The only way to pass another boat is seated, with a sandwich in one hand and bottle of water in the other, steering with your foot on the wheel. It is very important that the slower boat see you in this pose, so position yourself as necessary. If not lunch time, its acceptable to have your arms spread obviously across a pushpit or coaming. It's especially fulfilling when the opposing crew starts scrambling around, touching every line in their boat to no avail. Extra credit if they have numbers on their sail.
This can be good, "IF" you are the same size to smaller. If you passed me at some 20' longer, I could give a flying rats ass that you are passing me, as you have a faster boat due to WL or equal. So at that stage, you are showing off for nothing. I could be sitting there doing as you are as you pass me eating etc, Would not matter. Now if Cam was passing me, with similar sized boats.......now that might be a bit more giving a rats ass as to what is going on.

Marty
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post #25 of 79 Old 08-14-2013
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Re: Slow Racing or Fast Cruising?

I always try to make the boat go as fast as possible, whether I'm cruising or racing. If I'm cruising with a group of friends I'm always the guy tweaking the vang, cunningham, jib leads etc to get a little bit better shape. I don't ask them do thing that they don't want to, because we're just cruising. I'm not like "HIKE BITCHES!" but I ask them to sit on the high side if it's comfortable.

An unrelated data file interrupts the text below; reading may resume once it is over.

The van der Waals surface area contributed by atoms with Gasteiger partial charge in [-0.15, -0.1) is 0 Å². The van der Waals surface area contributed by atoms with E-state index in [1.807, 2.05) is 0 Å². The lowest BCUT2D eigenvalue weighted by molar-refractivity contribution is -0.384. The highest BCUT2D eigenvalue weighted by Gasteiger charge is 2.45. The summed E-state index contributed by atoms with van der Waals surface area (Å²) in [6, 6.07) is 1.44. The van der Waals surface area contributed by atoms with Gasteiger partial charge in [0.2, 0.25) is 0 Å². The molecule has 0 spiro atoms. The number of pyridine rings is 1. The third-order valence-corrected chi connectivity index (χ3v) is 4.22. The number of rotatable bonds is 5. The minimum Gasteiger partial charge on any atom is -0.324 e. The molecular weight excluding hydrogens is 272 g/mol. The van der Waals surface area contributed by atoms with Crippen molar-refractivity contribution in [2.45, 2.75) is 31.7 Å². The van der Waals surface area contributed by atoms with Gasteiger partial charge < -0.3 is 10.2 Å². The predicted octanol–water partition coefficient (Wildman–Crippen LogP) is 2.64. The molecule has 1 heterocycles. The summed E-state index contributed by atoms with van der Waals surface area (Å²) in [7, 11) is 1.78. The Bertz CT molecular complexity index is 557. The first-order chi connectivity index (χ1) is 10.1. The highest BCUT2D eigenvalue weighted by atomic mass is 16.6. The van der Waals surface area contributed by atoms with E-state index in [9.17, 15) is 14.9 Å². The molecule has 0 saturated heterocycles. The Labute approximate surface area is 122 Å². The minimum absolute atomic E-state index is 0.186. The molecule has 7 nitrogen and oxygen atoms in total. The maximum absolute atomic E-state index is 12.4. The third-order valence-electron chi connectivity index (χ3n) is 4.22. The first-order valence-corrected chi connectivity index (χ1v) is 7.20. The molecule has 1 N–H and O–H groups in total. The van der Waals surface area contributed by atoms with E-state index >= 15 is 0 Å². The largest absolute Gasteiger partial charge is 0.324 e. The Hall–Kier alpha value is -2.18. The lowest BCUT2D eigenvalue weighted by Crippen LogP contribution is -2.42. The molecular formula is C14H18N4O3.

On the other hand, plodding along with your sails luffing 90% of the time is completely slobbish, no matter how much of a cruiser you are.
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post #26 of 79 Old 08-14-2013
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Re: Slow Racing or Fast Cruising?

First of all, let my congratulate and thank everyone for keeping this civil. When I saw the first post on this I thought to myself, "This could get ugly!".

To me the reality of these kinds issues have no single answer and instead simply boil down to a personal preference. Whether you elect to 'sail fast', or race, or whether you don't care about speed at all, or fall somewhere in between, is entirely a personal decision with you own individual choice falling somewhere on a very broad spectrum of possible philosophical inclinations. How you elect to sail may even vary from day to day and moment to moment for that matter. For the most part, it's nobody's business to critique other than your own.

And yet on the internet there often is a tendency to take what should be discussions of personal preference and seemingly choose up teams, with each defending to the death the narrow segment of the spectrum that grabs them. Fortunately, that has not happened in this revealing discourse.